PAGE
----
A couple from southwest Michigan is suing the Michigan State Police after they were arrested and detained for possessing medical cannabis. And according to Iesha and Anthony Williams, they have been wrongly arrested twice.
The Williamses, who live in Kalamazoo, have been stopped in Lancing on Nov. 30, 2016, a couple of times. In their lawsuit, the Williamses allege that they were subjected to an unlawful search, unlawful seizure of cash, and false arrest.
According to the police report, Michigan State Police Trooper James Moots stopped the Williamses and Del Morgan at 9:13 in the morning for having two necklaces and six air fresheners hanging from their rearview mirror. Moots smelled pot and asked if anyone in the car had a medical cannabis license.
In his report, Moots noted that nobody spoke up and answered his question. However, Iesha and Anthony Williams said in their complaint that they told the officers they had a license at the start of the traffic stop.
The police trooper first interviewed Iesha, followed by Anthony. Moots patted Anthony down, placed handcuffs on him, and led him to the back of the squad car. The Williamses were not released until 10:30 a.m.
The Williamses said in their lawsuit that Moots did not have probable cause or consent to search Anthony.
Moots confiscated the cash that was in Anthony’s pockets, which totaled to around $35,000. The police then contacted Tri-County Metro Narcotics and requested them to do a surveillance on the couple. There was no citation written.
Undercover officers tailed the Williamses for three hours as they made stops at four medical cannabis dispensaries, as well as Auto Zone, Big Lots, and O’Reilly’s Autoparts. According to the state police, they ordered for a surveillance to be conducted because of the discrepancies in Iesha’s and Anthony’s statements with regard to the source of the cash they had with them.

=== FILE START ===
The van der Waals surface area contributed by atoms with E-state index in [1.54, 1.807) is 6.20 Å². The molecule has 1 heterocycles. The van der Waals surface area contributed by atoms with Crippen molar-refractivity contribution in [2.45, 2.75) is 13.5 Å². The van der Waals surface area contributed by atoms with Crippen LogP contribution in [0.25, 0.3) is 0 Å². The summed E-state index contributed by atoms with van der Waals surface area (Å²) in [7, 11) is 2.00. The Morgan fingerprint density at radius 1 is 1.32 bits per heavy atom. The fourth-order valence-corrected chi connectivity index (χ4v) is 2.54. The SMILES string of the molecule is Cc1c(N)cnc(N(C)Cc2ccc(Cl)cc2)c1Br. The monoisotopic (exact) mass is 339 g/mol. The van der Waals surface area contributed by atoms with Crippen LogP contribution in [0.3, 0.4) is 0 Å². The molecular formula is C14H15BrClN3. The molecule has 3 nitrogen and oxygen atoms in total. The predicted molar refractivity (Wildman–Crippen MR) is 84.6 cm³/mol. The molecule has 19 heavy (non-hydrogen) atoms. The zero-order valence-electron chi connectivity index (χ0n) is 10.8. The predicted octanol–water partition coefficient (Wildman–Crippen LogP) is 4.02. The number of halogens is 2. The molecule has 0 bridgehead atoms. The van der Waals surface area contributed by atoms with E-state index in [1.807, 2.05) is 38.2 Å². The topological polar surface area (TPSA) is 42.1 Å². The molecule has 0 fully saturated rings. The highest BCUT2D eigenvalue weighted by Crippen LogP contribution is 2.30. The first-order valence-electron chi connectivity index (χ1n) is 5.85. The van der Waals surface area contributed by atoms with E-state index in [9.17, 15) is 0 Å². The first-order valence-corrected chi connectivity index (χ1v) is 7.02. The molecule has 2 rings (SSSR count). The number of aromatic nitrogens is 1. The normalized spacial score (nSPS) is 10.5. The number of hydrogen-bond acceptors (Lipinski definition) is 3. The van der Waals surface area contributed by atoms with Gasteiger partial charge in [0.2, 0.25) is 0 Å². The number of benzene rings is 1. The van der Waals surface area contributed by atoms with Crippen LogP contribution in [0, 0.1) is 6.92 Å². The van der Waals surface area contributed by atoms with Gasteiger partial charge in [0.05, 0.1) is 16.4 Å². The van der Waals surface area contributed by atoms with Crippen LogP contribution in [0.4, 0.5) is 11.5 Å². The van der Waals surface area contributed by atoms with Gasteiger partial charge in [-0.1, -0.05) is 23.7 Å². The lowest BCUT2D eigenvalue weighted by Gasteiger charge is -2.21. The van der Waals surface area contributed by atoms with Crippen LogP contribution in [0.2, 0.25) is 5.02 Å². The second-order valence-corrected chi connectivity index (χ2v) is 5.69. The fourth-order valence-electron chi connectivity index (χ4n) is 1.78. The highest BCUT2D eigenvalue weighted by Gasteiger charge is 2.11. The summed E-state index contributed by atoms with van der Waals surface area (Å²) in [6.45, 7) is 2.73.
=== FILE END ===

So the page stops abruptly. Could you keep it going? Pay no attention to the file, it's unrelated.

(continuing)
The under officers pulled the Williamses’ car over at 1:30 p.m. The reason: failing to yield to a yellow light and making a lane without signaling.
The police wrote in their report that the Williamses and Morgan told the officers that they had just been to medical cannabis dispensaries, which is why the car smelled like pot. Anthony further told officers that he was a caregiver and that he had a card inside his wallet.
All three of them were then arrested and taken to the MSP Lansing Post for questioning. Their vehicle, meanwhile, was towed.
According to the police, they seized 20.8 ounces of weed, a toolbox where the marijuana was kept, mobile phones, and more than $30,000. They said that they confiscated the items because of the discrepancies regarding the money and the purchase of medical marijuana in illegal amounts.
Cardholders in Michigan are allowed by law to possess only 2.5 ounces of medical cannabis each. Caregivers, on the other hand, can possess 2.5 ounces for each medical cannabis patient under their care.
The Williamses and Morgan were arrested in June 2017 for possession with intent to deliver cannabis.
In an e-mail to Ingham County Assistant Prosecuting Attorney Ayanna Neal, the Williamses’ attorney, Nicholas Bostic, wrote that there were multiple discovery violations in the case. According to him, he had a proposed complaint on a civil rights violation, which he plans to file in federal court against the police officers.
Bostic asked Neal to drop the criminal charges against the Williamses, to dismiss the forfeiture complaint with prejudice, to refund the cash seized, and to return the vehicle, which remains impounded almost two years later.
The civil forfeiture case is pending with the Ingham County.
The criminal charges, meanwhile, no longer appear in the county court system. Neal pointed out that these charges were subjected to a resolution but because they are now a non-public case, she cannot comment further.
The Williamses are seeking at least $500,000 in damages and attorney’s fees.